According to the few polls that have so far been conducted, majority of citizens will vote in favour of the Agreement. However, it is not an absolute majority and many are still undiceded or choosing not to participate. The visits from high NATO and EU figures, such as Stoltenberg, Austrian Chancellor Sebastian Kurz and his German counterpart Angela Merkel (her first official visit to Macedonia) were doubtless intended to boost support for the “YES” campaign.

Angela Merkel and Zoran Zaev; Photo: Government of Macedonia

 

One of the most recent surveys was conducted by the Institute for Democracy ‘Societas Civilis’ in cooperation with the Macedonian Center for International Cooperation and TV Telma, from 7 to 25 August. According to Zoran Nechev, Head of the Center for EU integration at ‘Societas Civilis’ and member of the Balkans in Europe Policy Advisory Group (BiEPAG), referendum’s success is not guaranteed.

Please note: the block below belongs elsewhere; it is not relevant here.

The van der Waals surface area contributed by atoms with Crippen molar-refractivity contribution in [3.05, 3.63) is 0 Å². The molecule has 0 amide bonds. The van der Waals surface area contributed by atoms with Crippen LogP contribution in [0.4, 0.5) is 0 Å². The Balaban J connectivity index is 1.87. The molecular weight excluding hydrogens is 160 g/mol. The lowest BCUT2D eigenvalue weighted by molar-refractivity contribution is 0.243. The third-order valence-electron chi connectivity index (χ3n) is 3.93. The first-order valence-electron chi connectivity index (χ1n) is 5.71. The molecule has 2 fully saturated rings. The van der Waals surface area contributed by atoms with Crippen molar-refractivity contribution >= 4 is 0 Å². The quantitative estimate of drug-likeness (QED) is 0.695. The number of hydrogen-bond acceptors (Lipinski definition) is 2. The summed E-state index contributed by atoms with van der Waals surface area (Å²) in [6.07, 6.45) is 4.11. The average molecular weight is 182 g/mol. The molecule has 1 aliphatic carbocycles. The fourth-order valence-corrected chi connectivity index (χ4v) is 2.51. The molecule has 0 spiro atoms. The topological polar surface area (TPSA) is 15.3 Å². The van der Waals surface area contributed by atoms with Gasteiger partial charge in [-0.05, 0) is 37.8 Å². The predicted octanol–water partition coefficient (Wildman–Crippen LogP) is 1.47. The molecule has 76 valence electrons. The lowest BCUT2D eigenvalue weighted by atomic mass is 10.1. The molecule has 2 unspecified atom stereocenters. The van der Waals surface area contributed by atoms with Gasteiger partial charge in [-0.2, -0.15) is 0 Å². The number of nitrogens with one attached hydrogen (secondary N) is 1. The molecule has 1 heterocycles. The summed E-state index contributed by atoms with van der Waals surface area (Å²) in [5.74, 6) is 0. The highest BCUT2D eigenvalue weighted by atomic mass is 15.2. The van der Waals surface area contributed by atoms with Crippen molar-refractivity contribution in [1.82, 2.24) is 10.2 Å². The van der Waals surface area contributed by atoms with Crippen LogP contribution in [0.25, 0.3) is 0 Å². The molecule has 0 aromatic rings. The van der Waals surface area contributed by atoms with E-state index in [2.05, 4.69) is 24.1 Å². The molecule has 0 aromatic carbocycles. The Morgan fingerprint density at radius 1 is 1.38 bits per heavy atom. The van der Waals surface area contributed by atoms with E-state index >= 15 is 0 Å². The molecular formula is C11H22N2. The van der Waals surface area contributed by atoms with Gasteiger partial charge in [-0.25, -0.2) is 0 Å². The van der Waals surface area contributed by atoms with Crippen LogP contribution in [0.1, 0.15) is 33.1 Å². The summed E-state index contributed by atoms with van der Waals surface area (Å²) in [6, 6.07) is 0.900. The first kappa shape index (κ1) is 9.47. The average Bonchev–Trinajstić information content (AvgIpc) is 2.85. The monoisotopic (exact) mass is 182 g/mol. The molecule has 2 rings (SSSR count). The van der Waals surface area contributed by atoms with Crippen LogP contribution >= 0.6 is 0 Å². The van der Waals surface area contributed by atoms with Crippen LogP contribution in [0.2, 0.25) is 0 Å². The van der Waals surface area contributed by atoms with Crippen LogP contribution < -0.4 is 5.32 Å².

As he explains, “while according to the survey 57,8% said they would vote on the referendum, additional analysis was done to account for the different probabilities of voting and the large difference between the population and voter registry.”

However, according to Nechev, “the projection is that 46% decided to vote on the referendum, which is, below the required 50%+1 census for a successful referendum. 28,8% would refrain from voting on the referendum.”

“It will be rather difficult to reach the census without VMRO-DPMNE calling their electorate to vote either for or against. There are however chances the “Yes” campaign can motivate additional voters, but these are rather limited”, said Nechev for EWB.

On the more positive side for the referendum supporters, 70% of those that are planning to vote will, in fact, vote in favour of the Agreement, while only 15% will vote against. Two main reasons for support, Nechev emphasises, are joining EU and NATO, as well as solving the long-standing dispute.

To conclude, much depends on VMRO-DPMNE’s decision. The still largest individual party in the country seems to be the x-factor of this campaign. Also, the fact that there are almost three weeks left for campaigning should not be overseen. In the end, the importance of this event has to be reiterated. One does not have to look further than the Brexit referendum to see the impact these kinds of decisions have on countries and their citizens.